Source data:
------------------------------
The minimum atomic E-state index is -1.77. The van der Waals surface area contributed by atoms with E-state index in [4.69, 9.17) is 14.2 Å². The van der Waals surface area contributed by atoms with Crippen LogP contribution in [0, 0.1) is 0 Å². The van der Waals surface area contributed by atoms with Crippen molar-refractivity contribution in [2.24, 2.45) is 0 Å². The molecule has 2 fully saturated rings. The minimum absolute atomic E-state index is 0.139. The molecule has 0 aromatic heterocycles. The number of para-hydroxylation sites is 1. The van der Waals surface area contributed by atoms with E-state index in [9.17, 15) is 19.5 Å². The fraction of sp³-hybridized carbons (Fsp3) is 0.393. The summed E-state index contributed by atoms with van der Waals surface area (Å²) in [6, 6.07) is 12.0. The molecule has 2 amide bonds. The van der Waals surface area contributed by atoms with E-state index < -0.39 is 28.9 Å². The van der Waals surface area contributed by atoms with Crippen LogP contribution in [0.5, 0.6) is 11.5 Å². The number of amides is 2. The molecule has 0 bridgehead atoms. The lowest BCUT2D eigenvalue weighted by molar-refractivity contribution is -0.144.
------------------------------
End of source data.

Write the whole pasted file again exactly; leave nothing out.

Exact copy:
The minimum atomic E-state index is -1.77. The van der Waals surface area contributed by atoms with E-state index in [4.69, 9.17) is 14.2 Å². The van der Waals surface area contributed by atoms with Crippen LogP contribution in [0, 0.1) is 0 Å². The van der Waals surface area contributed by atoms with Crippen molar-refractivity contribution in [2.24, 2.45) is 0 Å². The molecule has 2 fully saturated rings. The minimum absolute atomic E-state index is 0.139. The molecule has 0 aromatic heterocycles. The number of para-hydroxylation sites is 1. The van der Waals surface area contributed by atoms with E-state index in [9.17, 15) is 19.5 Å². The fraction of sp³-hybridized carbons (Fsp3) is 0.393. The summed E-state index contributed by atoms with van der Waals surface area (Å²) in [6, 6.07) is 12.0. The molecule has 2 amide bonds. The van der Waals surface area contributed by atoms with E-state index < -0.39 is 28.9 Å². The van der Waals surface area contributed by atoms with Crippen LogP contribution in [0.5, 0.6) is 11.5 Å². The number of amides is 2. The molecule has 0 bridgehead atoms. The lowest BCUT2D eigenvalue weighted by molar-refractivity contribution is -0.144.